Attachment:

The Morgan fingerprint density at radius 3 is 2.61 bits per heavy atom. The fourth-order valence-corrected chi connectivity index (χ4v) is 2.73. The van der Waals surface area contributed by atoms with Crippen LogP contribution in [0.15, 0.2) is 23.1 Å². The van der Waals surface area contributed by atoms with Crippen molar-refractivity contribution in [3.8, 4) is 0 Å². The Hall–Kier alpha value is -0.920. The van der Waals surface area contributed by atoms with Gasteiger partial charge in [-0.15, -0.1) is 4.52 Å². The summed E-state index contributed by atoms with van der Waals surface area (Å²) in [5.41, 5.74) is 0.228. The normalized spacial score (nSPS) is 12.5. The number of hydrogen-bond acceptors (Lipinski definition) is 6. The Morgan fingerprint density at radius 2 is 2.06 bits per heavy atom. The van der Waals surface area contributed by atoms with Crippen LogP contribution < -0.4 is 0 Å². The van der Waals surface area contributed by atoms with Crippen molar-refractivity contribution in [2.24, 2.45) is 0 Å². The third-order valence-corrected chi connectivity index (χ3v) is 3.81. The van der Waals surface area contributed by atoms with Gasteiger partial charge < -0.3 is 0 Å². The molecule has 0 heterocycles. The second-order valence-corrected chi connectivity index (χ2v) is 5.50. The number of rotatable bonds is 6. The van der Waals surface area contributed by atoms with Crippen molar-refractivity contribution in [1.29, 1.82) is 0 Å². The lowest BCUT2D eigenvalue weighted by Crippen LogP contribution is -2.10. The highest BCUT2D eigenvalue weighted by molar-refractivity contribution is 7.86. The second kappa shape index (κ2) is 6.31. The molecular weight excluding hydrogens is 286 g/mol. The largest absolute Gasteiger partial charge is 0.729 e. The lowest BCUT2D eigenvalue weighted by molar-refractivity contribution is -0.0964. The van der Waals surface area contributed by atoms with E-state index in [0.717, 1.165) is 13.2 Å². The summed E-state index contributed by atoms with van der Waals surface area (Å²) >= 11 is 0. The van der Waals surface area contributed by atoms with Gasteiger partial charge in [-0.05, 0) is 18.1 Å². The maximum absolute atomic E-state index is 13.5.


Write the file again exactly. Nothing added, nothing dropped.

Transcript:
The Morgan fingerprint density at radius 3 is 2.61 bits per heavy atom. The fourth-order valence-corrected chi connectivity index (χ4v) is 2.73. The van der Waals surface area contributed by atoms with Crippen LogP contribution in [0.15, 0.2) is 23.1 Å². The van der Waals surface area contributed by atoms with Crippen molar-refractivity contribution in [3.8, 4) is 0 Å². The Hall–Kier alpha value is -0.920. The van der Waals surface area contributed by atoms with Gasteiger partial charge in [-0.15, -0.1) is 4.52 Å². The summed E-state index contributed by atoms with van der Waals surface area (Å²) in [5.41, 5.74) is 0.228. The normalized spacial score (nSPS) is 12.5. The number of hydrogen-bond acceptors (Lipinski definition) is 6. The Morgan fingerprint density at radius 2 is 2.06 bits per heavy atom. The van der Waals surface area contributed by atoms with Crippen LogP contribution < -0.4 is 0 Å². The van der Waals surface area contributed by atoms with Crippen molar-refractivity contribution in [2.24, 2.45) is 0 Å². The third-order valence-corrected chi connectivity index (χ3v) is 3.81. The van der Waals surface area contributed by atoms with Gasteiger partial charge < -0.3 is 0 Å². The molecule has 0 heterocycles. The second-order valence-corrected chi connectivity index (χ2v) is 5.50. The number of rotatable bonds is 6. The van der Waals surface area contributed by atoms with Crippen molar-refractivity contribution in [1.29, 1.82) is 0 Å². The lowest BCUT2D eigenvalue weighted by Crippen LogP contribution is -2.10. The highest BCUT2D eigenvalue weighted by molar-refractivity contribution is 7.86. The second kappa shape index (κ2) is 6.31. The molecular weight excluding hydrogens is 286 g/mol. The largest absolute Gasteiger partial charge is 0.729 e. The lowest BCUT2D eigenvalue weighted by molar-refractivity contribution is -0.0964. The van der Waals surface area contributed by atoms with E-state index in [0.717, 1.165) is 13.2 Å². The summed E-state index contributed by atoms with van der Waals surface area (Å²) >= 11 is 0. The van der Waals surface area contributed by atoms with Gasteiger partial charge in [-0.05, 0) is 18.1 Å². The maximum absolute atomic E-state index is 13.5.